To Kill A Mockingbird Chapter 2 And 3 Analysis

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Atticus states that “You never really understand a person until you consider things from his point of view... Until you climb into his skin and walk around in it.” How is this idea explored in Chapters 2 and 3? Atticus makes a statement which resonates through a vast majority of the novel. It can be clearly represented in chapters 2 and 3, when Scout first goes to school and Walter Cunningham comes to dinner with the Finches. Scout shows a lack of understanding for some characters, as does her teacher, Miss Caroline. This statement explored when Walter Cunningham comes over for dinner with the Finches. When presented with his food, he askes for some molasses and promptly covers the entirety of his dinner in syrup. Scout is shocked by this and protests. Atticus tries to prompt her to stop but she goes on to say “But he’s gone and drowned his dinner in…show more content…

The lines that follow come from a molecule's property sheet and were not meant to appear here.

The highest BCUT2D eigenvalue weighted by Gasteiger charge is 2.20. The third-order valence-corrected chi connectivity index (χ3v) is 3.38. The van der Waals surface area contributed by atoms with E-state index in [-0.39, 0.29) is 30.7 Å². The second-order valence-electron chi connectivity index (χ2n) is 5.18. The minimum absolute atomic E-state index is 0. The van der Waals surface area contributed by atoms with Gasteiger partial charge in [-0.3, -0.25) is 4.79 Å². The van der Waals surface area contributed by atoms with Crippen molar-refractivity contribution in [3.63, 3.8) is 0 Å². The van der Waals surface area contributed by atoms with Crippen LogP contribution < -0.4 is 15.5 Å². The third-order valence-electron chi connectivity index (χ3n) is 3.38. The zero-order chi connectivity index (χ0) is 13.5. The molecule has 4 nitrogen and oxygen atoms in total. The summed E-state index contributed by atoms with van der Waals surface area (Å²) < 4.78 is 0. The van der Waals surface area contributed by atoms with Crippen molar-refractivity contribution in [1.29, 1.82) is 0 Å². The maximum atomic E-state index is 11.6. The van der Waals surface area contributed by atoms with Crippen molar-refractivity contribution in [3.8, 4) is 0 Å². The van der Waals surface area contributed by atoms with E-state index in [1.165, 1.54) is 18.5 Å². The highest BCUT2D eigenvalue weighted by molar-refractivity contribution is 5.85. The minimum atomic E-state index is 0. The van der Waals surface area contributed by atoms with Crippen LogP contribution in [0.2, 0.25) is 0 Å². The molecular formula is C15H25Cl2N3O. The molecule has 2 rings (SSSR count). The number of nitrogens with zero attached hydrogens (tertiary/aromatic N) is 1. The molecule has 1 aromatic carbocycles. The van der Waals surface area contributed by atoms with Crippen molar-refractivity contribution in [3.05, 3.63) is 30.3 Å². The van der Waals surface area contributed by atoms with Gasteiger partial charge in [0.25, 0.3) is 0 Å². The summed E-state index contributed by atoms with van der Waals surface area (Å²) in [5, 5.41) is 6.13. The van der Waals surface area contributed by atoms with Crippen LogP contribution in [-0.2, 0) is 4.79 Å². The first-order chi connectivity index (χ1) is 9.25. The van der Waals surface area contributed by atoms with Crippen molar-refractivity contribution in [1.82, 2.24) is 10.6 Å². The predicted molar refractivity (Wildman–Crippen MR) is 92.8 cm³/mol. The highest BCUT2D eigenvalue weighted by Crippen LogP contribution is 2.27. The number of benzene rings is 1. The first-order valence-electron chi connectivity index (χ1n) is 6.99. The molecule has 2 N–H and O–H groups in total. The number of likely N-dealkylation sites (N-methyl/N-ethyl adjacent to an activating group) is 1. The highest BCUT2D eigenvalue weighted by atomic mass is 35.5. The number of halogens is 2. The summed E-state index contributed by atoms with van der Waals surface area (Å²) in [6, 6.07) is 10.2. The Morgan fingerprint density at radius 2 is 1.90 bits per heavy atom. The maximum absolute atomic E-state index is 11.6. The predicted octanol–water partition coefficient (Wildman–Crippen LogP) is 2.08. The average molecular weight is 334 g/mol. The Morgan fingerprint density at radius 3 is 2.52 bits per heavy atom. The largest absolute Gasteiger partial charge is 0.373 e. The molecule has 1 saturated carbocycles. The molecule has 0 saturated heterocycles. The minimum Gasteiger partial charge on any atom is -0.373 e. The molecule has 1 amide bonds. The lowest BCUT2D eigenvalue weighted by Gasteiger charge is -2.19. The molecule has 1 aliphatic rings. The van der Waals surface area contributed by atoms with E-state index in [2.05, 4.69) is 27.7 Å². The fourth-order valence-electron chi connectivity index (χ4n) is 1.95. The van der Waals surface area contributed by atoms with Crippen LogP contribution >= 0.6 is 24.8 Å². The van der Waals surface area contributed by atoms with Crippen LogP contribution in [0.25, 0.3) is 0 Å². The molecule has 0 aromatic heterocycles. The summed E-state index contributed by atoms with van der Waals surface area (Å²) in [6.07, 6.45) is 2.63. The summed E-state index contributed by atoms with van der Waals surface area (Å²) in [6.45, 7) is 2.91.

When Scout explains Walter’s situation to her, explaining that the Cunningham’s can’t afford much and never take anything they can’t pay back, and explains that she is embarrassing him, Miss Caroline reacts harshly, tapping Scout’s hand with a ruler and forcing her to stand in a corner. When the Ewell’s case is explained to her, she decides to try and keep Burris in school, however when this backfires, resorts to sending him away again, stating “If you don’t go I’ll call the principal...I’ll have to report this anyway.” This shows her lack of understanding of the townspeople, as she still believes that the principal and herself will be able to keep Burris and the other Ewells in school. It also shows her naivety as a new teacher, as she lacks good knowledge of the local community. This is therefore another representation of how Atticus’ statement can be represented in these chapters, as Miss Caroline does not seem to understand the students, but also makes no effort to try and
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